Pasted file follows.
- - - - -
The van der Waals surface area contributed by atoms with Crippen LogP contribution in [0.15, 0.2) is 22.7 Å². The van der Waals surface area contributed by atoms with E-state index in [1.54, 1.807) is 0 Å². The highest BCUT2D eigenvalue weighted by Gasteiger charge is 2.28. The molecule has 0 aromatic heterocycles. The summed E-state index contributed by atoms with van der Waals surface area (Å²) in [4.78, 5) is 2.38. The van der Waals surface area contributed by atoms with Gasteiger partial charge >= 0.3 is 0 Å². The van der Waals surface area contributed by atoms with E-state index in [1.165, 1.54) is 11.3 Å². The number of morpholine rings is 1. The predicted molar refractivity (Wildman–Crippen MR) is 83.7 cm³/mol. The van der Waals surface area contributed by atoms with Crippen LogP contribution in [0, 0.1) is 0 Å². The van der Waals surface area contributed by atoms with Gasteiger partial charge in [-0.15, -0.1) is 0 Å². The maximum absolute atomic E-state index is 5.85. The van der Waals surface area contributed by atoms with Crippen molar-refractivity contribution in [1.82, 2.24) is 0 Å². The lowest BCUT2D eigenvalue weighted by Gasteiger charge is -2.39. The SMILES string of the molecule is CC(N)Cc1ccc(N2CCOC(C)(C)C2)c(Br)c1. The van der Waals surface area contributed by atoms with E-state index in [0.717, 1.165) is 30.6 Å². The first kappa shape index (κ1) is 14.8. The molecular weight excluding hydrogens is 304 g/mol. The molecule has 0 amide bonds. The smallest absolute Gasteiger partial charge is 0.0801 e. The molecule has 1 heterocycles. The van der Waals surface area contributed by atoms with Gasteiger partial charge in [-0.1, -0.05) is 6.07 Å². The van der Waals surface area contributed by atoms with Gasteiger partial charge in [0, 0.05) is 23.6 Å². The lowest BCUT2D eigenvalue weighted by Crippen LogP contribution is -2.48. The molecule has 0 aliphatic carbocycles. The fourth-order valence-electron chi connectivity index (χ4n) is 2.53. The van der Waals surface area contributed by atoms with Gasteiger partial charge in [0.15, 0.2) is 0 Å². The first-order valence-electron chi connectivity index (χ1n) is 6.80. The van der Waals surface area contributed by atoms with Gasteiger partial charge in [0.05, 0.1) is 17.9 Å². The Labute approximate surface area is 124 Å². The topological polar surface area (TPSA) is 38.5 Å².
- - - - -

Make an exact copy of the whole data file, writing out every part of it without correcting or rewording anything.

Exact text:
The van der Waals surface area contributed by atoms with Crippen LogP contribution in [0.15, 0.2) is 22.7 Å². The van der Waals surface area contributed by atoms with E-state index in [1.54, 1.807) is 0 Å². The highest BCUT2D eigenvalue weighted by Gasteiger charge is 2.28. The molecule has 0 aromatic heterocycles. The summed E-state index contributed by atoms with van der Waals surface area (Å²) in [4.78, 5) is 2.38. The van der Waals surface area contributed by atoms with Gasteiger partial charge >= 0.3 is 0 Å². The van der Waals surface area contributed by atoms with E-state index in [1.165, 1.54) is 11.3 Å². The number of morpholine rings is 1. The predicted molar refractivity (Wildman–Crippen MR) is 83.7 cm³/mol. The van der Waals surface area contributed by atoms with Crippen LogP contribution in [0, 0.1) is 0 Å². The van der Waals surface area contributed by atoms with Gasteiger partial charge in [-0.15, -0.1) is 0 Å². The maximum absolute atomic E-state index is 5.85. The van der Waals surface area contributed by atoms with Crippen molar-refractivity contribution in [1.82, 2.24) is 0 Å². The lowest BCUT2D eigenvalue weighted by Gasteiger charge is -2.39. The SMILES string of the molecule is CC(N)Cc1ccc(N2CCOC(C)(C)C2)c(Br)c1. The van der Waals surface area contributed by atoms with E-state index in [0.717, 1.165) is 30.6 Å². The first kappa shape index (κ1) is 14.8. The molecular weight excluding hydrogens is 304 g/mol. The molecule has 0 amide bonds. The smallest absolute Gasteiger partial charge is 0.0801 e. The molecule has 1 heterocycles. The van der Waals surface area contributed by atoms with Gasteiger partial charge in [-0.1, -0.05) is 6.07 Å². The van der Waals surface area contributed by atoms with Gasteiger partial charge in [0, 0.05) is 23.6 Å². The lowest BCUT2D eigenvalue weighted by Crippen LogP contribution is -2.48. The molecule has 0 aliphatic carbocycles. The fourth-order valence-electron chi connectivity index (χ4n) is 2.53. The van der Waals surface area contributed by atoms with Gasteiger partial charge in [0.15, 0.2) is 0 Å². The first-order valence-electron chi connectivity index (χ1n) is 6.80. The van der Waals surface area contributed by atoms with Gasteiger partial charge in [0.05, 0.1) is 17.9 Å². The Labute approximate surface area is 124 Å². The topological polar surface area (TPSA) is 38.5 Å².